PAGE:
Official promises broken

Pakinam Amer
6 Min Read

CAIRO: Less than a week after parliament promised to amend the law to prohibit the detainment of journalists as a result of their stories, an independent female reporter was sentenced to one year in prison in a libel case.

“Excessive [and] harsh, said Amira Malash, the sentenced journalist, referring to the court verdict. “The court was not objective in handling my case and the judge was apparently biased against journalists.

The sentence, given by a Cairo court on Tuesday, comes after a month-long press crisis where three independent reporters were sentenced and fined for allegedly libeling a former minister while he was in office. The latter case started an uproar in press circles and among concerned citizens, resulting in reconciliation between the journalists and the minister in question. The sentences were repealed and the case was deemed a victory for journalists.

Following this case, parliament said they would carry through on President Hosni Mubarak’s promise of freedom of expression by amending press laws to guarantee that journalists would never again be imprisoned.

A few days after this promise, Malash, a journalist in the independent daily Al-Fajr, was given what she called a “ruthless sentence and was also fined LE 10,000. For many journalists, the case shattered hopes of the recently promised absolute freedom of the press; some remarking that strife between journalists and government officials was far from over.

Meanwhile, Malash is currently “on the run, she tells The Daily Star Egypt. “I am not even staying at my own house. I cannot walk the streets freely. I could be arrested by an officer any time, says Malash, bringing to memory cases of journalists who were similarly prosecuted in Egypt, not long ago.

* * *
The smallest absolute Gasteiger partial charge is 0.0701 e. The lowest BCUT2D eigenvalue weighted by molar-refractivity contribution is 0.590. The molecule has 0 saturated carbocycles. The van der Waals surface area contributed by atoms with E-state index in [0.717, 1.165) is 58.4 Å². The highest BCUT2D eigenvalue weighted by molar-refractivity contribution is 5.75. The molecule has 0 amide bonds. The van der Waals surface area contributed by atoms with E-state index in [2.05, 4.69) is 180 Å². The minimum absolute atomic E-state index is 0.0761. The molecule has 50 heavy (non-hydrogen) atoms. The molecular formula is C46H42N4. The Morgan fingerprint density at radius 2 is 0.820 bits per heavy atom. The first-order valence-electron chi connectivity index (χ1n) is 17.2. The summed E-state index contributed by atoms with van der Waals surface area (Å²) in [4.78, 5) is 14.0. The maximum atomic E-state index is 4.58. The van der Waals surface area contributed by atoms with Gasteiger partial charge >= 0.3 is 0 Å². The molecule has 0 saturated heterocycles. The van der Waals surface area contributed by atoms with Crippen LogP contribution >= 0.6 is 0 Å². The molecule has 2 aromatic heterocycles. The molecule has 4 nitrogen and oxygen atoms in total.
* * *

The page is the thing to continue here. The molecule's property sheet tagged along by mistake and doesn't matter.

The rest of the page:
Malash who recounted the “appalling court procedures against her, says that she was informed of her sentence before the verdict was officially issued. “I was in court waiting for the sentence [and] I was informally told that the verdict would be against me so I escaped the court, with the help of some [sympathizers].

According to Malash, it took minutes for her sentence to be decided. Before the final court session started, Malash claims that she had heard the judge shouting in anger. “Everyone in the courtroom heard him, says Malash. “The judge was talking to my lawyers and telling them, ‘You say that there is no imprisonment for reporters anymore. I will show you there is still.’ He never gave any of [the lawyers] a chance to defend my case.

The trouble for Malash began last July after she had covered a corruption-related trial. Malash had been attending court sessions where a legal official was accused of accepting bribes. According to Malash, the co-defendants had also testified against the accused official.

“[The accusations] were not a secret so I went with the story for print, says the young reporter. A few weeks later, the official in question filed a libel case against Malash.

“What is more surprising than a case against me was the judge’s attitude, she says. “I believe [the judge] gave me this sentence in sympathy with his colleague [the legal official].

The sentence given to Malash was mandatory and accordingly Malash cannot appeal, pay a bail in order to be temporarily released or take her case to the cassation court.

The press syndicate published a report early Wednesday calling the case a breach of the vows of freedom of expression. Many local human rights groups took up the case, sending letters to the president, reminding him of promises of freedom and reform.

“The press syndicate is backing me up, says Malash. “Personally, I will send letters to the prosecution office, complaints and petitions, even to the president . until I get back my right as a journalist.

A number of concerned high-profile editors and reporters assembled Wednesday evening in the Cairo press syndicate to discuss Malash’s case. According to a press syndicate member, the press personnel meeting would issue resolutions and decisions on how to deal with the case.

“I exposed the corruption of an official, that’s not wrong, adds Malash. “There was no malice in my story; the defendant and I have never met . the judge showed his true intention [of wanting to detain me] from the very beginning of the court session.

The press syndicate lawyer, on another level, has already sent a legal request to Egypt’s prosecutor’s office in an attempt to freeze the sentence and apply for a review of the court procedures. If his request is accepted, the current sentence will be annulled and a new trial will ensue.

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